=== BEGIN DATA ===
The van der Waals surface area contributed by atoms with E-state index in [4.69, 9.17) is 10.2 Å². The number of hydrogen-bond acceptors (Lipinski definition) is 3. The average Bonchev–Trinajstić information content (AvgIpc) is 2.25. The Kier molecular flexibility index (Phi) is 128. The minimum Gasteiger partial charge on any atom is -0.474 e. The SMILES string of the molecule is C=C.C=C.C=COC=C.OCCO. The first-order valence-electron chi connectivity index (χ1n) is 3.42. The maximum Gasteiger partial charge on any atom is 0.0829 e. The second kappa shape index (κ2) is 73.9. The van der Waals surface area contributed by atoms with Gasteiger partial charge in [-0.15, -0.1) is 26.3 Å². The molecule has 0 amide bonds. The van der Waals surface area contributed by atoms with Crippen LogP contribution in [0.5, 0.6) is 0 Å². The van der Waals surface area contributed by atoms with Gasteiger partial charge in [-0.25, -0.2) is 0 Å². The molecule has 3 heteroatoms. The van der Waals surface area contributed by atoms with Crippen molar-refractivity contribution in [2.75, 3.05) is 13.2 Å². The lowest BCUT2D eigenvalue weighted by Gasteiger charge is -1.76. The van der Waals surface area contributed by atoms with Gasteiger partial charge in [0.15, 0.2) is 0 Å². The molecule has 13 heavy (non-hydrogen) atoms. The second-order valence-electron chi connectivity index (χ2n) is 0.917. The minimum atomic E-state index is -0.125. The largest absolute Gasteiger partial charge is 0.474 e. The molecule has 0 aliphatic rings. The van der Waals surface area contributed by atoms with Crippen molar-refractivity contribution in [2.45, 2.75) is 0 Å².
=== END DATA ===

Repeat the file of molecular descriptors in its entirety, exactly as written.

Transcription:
The van der Waals surface area contributed by atoms with E-state index in [4.69, 9.17) is 10.2 Å². The number of hydrogen-bond acceptors (Lipinski definition) is 3. The average Bonchev–Trinajstić information content (AvgIpc) is 2.25. The Kier molecular flexibility index (Phi) is 128. The minimum Gasteiger partial charge on any atom is -0.474 e. The SMILES string of the molecule is C=C.C=C.C=COC=C.OCCO. The first-order valence-electron chi connectivity index (χ1n) is 3.42. The maximum Gasteiger partial charge on any atom is 0.0829 e. The second kappa shape index (κ2) is 73.9. The van der Waals surface area contributed by atoms with Gasteiger partial charge in [-0.15, -0.1) is 26.3 Å². The molecule has 0 amide bonds. The van der Waals surface area contributed by atoms with Crippen LogP contribution in [0.5, 0.6) is 0 Å². The van der Waals surface area contributed by atoms with Gasteiger partial charge in [-0.25, -0.2) is 0 Å². The molecule has 3 heteroatoms. The van der Waals surface area contributed by atoms with Crippen molar-refractivity contribution in [2.75, 3.05) is 13.2 Å². The lowest BCUT2D eigenvalue weighted by Gasteiger charge is -1.76. The van der Waals surface area contributed by atoms with Gasteiger partial charge in [0.15, 0.2) is 0 Å². The molecule has 13 heavy (non-hydrogen) atoms. The second-order valence-electron chi connectivity index (χ2n) is 0.917. The minimum atomic E-state index is -0.125. The largest absolute Gasteiger partial charge is 0.474 e. The molecule has 0 aliphatic rings. The van der Waals surface area contributed by atoms with Crippen molar-refractivity contribution in [2.45, 2.75) is 0 Å².